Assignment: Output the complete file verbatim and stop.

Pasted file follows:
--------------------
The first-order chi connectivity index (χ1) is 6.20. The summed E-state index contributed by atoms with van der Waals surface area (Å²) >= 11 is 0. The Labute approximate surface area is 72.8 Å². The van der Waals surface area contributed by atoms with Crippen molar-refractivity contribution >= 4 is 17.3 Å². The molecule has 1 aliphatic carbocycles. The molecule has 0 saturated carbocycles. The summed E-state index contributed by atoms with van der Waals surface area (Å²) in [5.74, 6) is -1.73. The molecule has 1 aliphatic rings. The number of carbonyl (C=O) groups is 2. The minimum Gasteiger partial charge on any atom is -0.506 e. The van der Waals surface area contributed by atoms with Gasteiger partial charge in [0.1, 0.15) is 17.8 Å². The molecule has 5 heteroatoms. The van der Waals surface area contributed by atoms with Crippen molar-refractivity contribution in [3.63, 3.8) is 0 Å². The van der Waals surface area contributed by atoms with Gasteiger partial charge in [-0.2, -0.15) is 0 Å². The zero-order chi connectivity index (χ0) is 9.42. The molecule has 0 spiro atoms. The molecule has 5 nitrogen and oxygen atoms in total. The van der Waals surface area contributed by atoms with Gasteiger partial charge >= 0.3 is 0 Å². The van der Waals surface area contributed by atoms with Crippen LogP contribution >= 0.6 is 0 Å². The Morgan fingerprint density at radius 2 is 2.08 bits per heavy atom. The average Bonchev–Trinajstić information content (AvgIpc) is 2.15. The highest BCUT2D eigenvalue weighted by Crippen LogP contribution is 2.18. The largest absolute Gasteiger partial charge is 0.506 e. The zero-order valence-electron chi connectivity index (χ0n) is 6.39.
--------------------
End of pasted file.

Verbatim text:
The first-order chi connectivity index (χ1) is 6.20. The summed E-state index contributed by atoms with van der Waals surface area (Å²) >= 11 is 0. The Labute approximate surface area is 72.8 Å². The van der Waals surface area contributed by atoms with Crippen molar-refractivity contribution >= 4 is 17.3 Å². The molecule has 1 aliphatic carbocycles. The molecule has 0 saturated carbocycles. The summed E-state index contributed by atoms with van der Waals surface area (Å²) in [5.74, 6) is -1.73. The molecule has 1 aliphatic rings. The number of carbonyl (C=O) groups is 2. The minimum Gasteiger partial charge on any atom is -0.506 e. The van der Waals surface area contributed by atoms with Gasteiger partial charge in [0.1, 0.15) is 17.8 Å². The molecule has 5 heteroatoms. The van der Waals surface area contributed by atoms with Crippen molar-refractivity contribution in [3.63, 3.8) is 0 Å². The van der Waals surface area contributed by atoms with Gasteiger partial charge in [-0.2, -0.15) is 0 Å². The zero-order chi connectivity index (χ0) is 9.42. The molecule has 0 spiro atoms. The molecule has 5 nitrogen and oxygen atoms in total. The van der Waals surface area contributed by atoms with Gasteiger partial charge >= 0.3 is 0 Å². The van der Waals surface area contributed by atoms with Crippen LogP contribution >= 0.6 is 0 Å². The Morgan fingerprint density at radius 2 is 2.08 bits per heavy atom. The average Bonchev–Trinajstić information content (AvgIpc) is 2.15. The highest BCUT2D eigenvalue weighted by Crippen LogP contribution is 2.18. The largest absolute Gasteiger partial charge is 0.506 e. The zero-order valence-electron chi connectivity index (χ0n) is 6.39.